extraterritoriality

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extraterritoriality

or

exterritoriality,

privilege of immunity from local law enforcement enjoyed by certain aliens. Although physically present upon the territory of a foreign nation, those aliens possessing extraterritoriality are considered by customary international law or treaty to be under the legal jurisdiction of their home country. This immunity from law enforcement is reciprocal between countries and is generally provided for visiting heads of state, those in the diplomatic services of foreign nations and their families, and officials of the United Nations. Generally such persons are exempt from both civil and criminal action; they may not be sued or arrested. Their property and residences are inviolable, and they are usually exempt from both personal and property taxes. While extraterritoriality insures that a diplomat will not be prosecuted for illegal behavior, it is emphasized that he is expected to adhere to the laws of the land in which he is serving. Any major transgressions may result not only in a formal complaint to his government but possibly in a demand for his expulsion. Extraterritoriality also extends to public (i.e., state-owned) vessels in foreign territorial waterways and ports. With the exception of the right of a state to regulate navigation within its own waters, a foreign public ship is entirely exempt from local jurisdiction. A private ship, on the other hand, is subject to local laws. With the growth of air transportation, air space over national territory has also become a question of extraterritoriality. There is little agreement, however, concerning the adoption of uniform standards of jurisdiction. Consequently all air agreements are currently bilateral. Extraterritoriality was in the past often granted to aliens not occupying diplomatic positions. After the conquest (1453) of Constantinople by the Turks, for example, extraterritoriality was bestowed as a courtesy upon several European states, notably Venice and Genoa. In the 19th cent. Western powers, often through coercion, secured unilateral extraterritorial rights for their citizens in China, Egypt, Japan, Morocco, Persia, Siam, and Turkey in the belief that these "uncivilized" states were incapable of establishing justice. Consequently the Western consul was assigned to handle all civil and criminal cases involving his countrymen. Extraterritoriality of this type was strongly resented as an infringement of sovereignty and was abolished in Japan in 1899, in Turkey in 1923, and in Egypt in 1949. In China opposition to extraterritoriality was but one phase of resistance to foreign control, which included the treaty porttreaty port,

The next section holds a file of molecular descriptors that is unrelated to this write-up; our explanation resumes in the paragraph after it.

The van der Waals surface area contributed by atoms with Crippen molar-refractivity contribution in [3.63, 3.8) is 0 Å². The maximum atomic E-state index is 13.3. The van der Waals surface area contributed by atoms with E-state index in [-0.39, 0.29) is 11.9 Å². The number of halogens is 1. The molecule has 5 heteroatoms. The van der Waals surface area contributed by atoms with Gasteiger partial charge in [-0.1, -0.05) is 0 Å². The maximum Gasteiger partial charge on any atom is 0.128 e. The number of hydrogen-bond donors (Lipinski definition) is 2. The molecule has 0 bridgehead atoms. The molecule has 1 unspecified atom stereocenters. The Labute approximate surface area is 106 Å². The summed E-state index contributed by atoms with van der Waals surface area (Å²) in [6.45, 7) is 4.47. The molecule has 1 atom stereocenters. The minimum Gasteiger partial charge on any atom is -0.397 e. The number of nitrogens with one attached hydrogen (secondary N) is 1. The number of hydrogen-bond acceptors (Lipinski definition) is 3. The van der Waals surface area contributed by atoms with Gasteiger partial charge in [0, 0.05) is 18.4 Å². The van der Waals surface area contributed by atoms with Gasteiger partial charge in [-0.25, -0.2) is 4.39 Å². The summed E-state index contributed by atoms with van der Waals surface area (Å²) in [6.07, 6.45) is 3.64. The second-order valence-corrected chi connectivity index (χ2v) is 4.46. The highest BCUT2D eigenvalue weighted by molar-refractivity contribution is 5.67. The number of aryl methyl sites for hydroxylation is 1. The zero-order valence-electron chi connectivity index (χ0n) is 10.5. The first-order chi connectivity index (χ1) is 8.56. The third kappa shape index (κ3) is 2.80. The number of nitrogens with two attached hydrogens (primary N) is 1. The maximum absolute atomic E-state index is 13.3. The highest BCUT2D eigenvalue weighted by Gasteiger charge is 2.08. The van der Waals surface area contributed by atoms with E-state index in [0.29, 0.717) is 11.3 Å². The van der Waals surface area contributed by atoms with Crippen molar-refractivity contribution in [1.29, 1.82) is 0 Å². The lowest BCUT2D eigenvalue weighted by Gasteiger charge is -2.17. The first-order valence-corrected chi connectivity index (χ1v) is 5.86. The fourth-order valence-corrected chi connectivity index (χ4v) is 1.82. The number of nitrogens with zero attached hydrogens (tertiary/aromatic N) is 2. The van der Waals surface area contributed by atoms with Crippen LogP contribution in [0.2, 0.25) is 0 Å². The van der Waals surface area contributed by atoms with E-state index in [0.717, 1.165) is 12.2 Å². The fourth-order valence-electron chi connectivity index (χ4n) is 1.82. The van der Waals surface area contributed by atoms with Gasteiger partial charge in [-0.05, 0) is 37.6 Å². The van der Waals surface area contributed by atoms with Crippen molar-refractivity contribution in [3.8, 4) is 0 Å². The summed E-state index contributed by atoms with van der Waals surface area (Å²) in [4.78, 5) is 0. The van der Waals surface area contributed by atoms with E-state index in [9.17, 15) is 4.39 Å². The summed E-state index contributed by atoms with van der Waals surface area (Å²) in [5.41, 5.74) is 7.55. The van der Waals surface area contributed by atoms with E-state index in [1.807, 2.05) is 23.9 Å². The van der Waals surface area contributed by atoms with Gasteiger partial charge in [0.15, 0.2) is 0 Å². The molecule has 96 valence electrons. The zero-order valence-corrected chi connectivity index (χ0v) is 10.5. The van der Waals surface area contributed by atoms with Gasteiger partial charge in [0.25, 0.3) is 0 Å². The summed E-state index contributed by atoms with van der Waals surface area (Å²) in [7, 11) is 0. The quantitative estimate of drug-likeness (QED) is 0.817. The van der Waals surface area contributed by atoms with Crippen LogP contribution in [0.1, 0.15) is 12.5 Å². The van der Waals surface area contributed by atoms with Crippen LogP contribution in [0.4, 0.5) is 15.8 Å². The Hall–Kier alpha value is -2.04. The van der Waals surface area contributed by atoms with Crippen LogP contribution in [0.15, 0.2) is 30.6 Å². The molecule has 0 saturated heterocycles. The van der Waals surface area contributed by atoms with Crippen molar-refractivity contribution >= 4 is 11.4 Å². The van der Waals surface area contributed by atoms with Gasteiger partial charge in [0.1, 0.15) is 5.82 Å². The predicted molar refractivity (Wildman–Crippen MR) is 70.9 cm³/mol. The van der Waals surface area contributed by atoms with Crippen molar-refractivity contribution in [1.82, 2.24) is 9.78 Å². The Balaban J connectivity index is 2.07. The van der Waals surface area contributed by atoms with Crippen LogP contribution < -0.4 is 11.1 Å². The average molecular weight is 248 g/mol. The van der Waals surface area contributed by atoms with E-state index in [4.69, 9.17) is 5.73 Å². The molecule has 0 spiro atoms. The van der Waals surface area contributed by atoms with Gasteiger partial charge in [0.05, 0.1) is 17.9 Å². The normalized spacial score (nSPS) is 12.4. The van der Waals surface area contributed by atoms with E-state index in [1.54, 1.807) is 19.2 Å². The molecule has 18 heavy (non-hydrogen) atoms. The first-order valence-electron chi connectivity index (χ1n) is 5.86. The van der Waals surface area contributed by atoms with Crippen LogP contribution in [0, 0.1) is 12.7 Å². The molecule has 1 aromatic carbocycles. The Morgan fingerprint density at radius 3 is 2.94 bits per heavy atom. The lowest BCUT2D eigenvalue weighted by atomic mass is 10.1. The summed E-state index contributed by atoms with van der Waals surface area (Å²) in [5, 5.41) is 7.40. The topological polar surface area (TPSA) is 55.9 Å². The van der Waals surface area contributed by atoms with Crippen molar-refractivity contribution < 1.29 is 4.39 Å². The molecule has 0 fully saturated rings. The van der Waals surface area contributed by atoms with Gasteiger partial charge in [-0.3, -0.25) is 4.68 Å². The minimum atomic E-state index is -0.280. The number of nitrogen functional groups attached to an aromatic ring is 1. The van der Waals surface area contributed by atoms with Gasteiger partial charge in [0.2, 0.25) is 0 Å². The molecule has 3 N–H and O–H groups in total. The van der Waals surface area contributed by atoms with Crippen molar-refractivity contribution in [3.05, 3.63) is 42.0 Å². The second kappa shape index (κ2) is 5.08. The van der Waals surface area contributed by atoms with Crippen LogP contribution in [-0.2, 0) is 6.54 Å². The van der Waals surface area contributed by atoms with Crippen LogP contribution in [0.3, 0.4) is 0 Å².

port opened to foreign trade by a treaty. The term is usually confined to ports in those countries that formerly strongly objected to foreign trade or attempted altogether to exclude it. Thus it is used especially in reference to Japan and China.
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 system and territorial concessions in the major cities. In 1924 the USSR voluntarily abandoned its privileges in China, as did the United States and Great Britain in 1943. Italy and Japan lost their special status during World War II because they were enemies of China. In 1946, when France abandoned its privileges, nondiplomatic extraterritoriality in China came to an end.
References in periodicals archive ?
The simplest approach to dealing with the extraterritorial application of the patent regime would be to strictly limit patent infringement to acts committed within the United States; therefore, if any part of a patented invention exists or is performed outside of the United States, then there would be no infringement.
Although there is no dispute regarding Congress's constitutional competence to legislate beyond the nation's borders, (14) there are serious consequences to such extraterritorial prescription, prompting judicial inquiry into whether Congress intended a law to have far-reaching geographical scope.
In fact, the US extraterritorial sanctions are not a credible long-term threat.
The move to expand extraterritorial scope is a critical step to align the law with how foreign threat actors target U.S.
He said his country was ready to help Iran with extraterritorial farming in the face of the constraints of worsening land and water resources in Iran.
Extraterritorial sanctions are the second way the U.S.
However, unlike the DTSA, the EEA is specific on its extraterritorial reach.
And if we can avoid long term extraterritorial measures, focus on global standards, share information and develop technology efficiently, our hand is strengthened even further."
This Article turns to the issue of the extraterritorial reach of patent damages.
"Because execution of a warrant seeking data stored abroad constitutes an improper extraterritorial application of the SCA, the magistrate judge's ruling should be set aside," the companies said.
Hallatt, (3) the United States Court of Appeals for the Ninth Circuit was confronted with whether a competitor, selling Trader Joe's products in Canada under the name Pirate Joe's, generated a connection to American commerce strong enough to warrant extraterritorial application of the Lanham Act.

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